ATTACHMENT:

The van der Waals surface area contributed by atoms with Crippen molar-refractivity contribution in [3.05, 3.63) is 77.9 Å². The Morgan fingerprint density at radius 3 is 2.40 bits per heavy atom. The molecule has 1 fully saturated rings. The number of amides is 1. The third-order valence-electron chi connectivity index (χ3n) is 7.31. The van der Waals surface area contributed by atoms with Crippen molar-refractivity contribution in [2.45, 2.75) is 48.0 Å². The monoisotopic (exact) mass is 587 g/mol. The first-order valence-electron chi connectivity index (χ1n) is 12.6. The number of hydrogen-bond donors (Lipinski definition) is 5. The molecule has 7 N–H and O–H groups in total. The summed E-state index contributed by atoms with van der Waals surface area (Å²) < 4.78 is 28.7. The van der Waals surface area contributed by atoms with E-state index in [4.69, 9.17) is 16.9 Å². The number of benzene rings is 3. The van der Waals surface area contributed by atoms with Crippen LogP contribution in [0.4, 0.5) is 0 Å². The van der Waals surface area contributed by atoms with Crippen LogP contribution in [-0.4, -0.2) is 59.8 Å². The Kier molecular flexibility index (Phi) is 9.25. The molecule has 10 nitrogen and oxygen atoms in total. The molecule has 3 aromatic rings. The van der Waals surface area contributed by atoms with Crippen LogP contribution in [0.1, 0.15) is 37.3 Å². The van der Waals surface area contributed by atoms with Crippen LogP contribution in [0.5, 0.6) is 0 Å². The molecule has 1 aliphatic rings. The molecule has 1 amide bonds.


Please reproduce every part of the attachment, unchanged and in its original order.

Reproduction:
The van der Waals surface area contributed by atoms with Crippen molar-refractivity contribution in [3.05, 3.63) is 77.9 Å². The Morgan fingerprint density at radius 3 is 2.40 bits per heavy atom. The molecule has 1 fully saturated rings. The number of amides is 1. The third-order valence-electron chi connectivity index (χ3n) is 7.31. The van der Waals surface area contributed by atoms with Crippen molar-refractivity contribution in [2.45, 2.75) is 48.0 Å². The monoisotopic (exact) mass is 587 g/mol. The first-order valence-electron chi connectivity index (χ1n) is 12.6. The number of hydrogen-bond donors (Lipinski definition) is 5. The molecule has 7 N–H and O–H groups in total. The summed E-state index contributed by atoms with van der Waals surface area (Å²) < 4.78 is 28.7. The van der Waals surface area contributed by atoms with E-state index in [4.69, 9.17) is 16.9 Å². The number of benzene rings is 3. The van der Waals surface area contributed by atoms with Crippen LogP contribution in [0.4, 0.5) is 0 Å². The van der Waals surface area contributed by atoms with Crippen LogP contribution in [-0.4, -0.2) is 59.8 Å². The Kier molecular flexibility index (Phi) is 9.25. The molecule has 10 nitrogen and oxygen atoms in total. The molecule has 3 aromatic rings. The van der Waals surface area contributed by atoms with Crippen LogP contribution in [0.1, 0.15) is 37.3 Å². The van der Waals surface area contributed by atoms with Crippen LogP contribution in [0.5, 0.6) is 0 Å². The molecule has 1 aliphatic rings. The molecule has 1 amide bonds.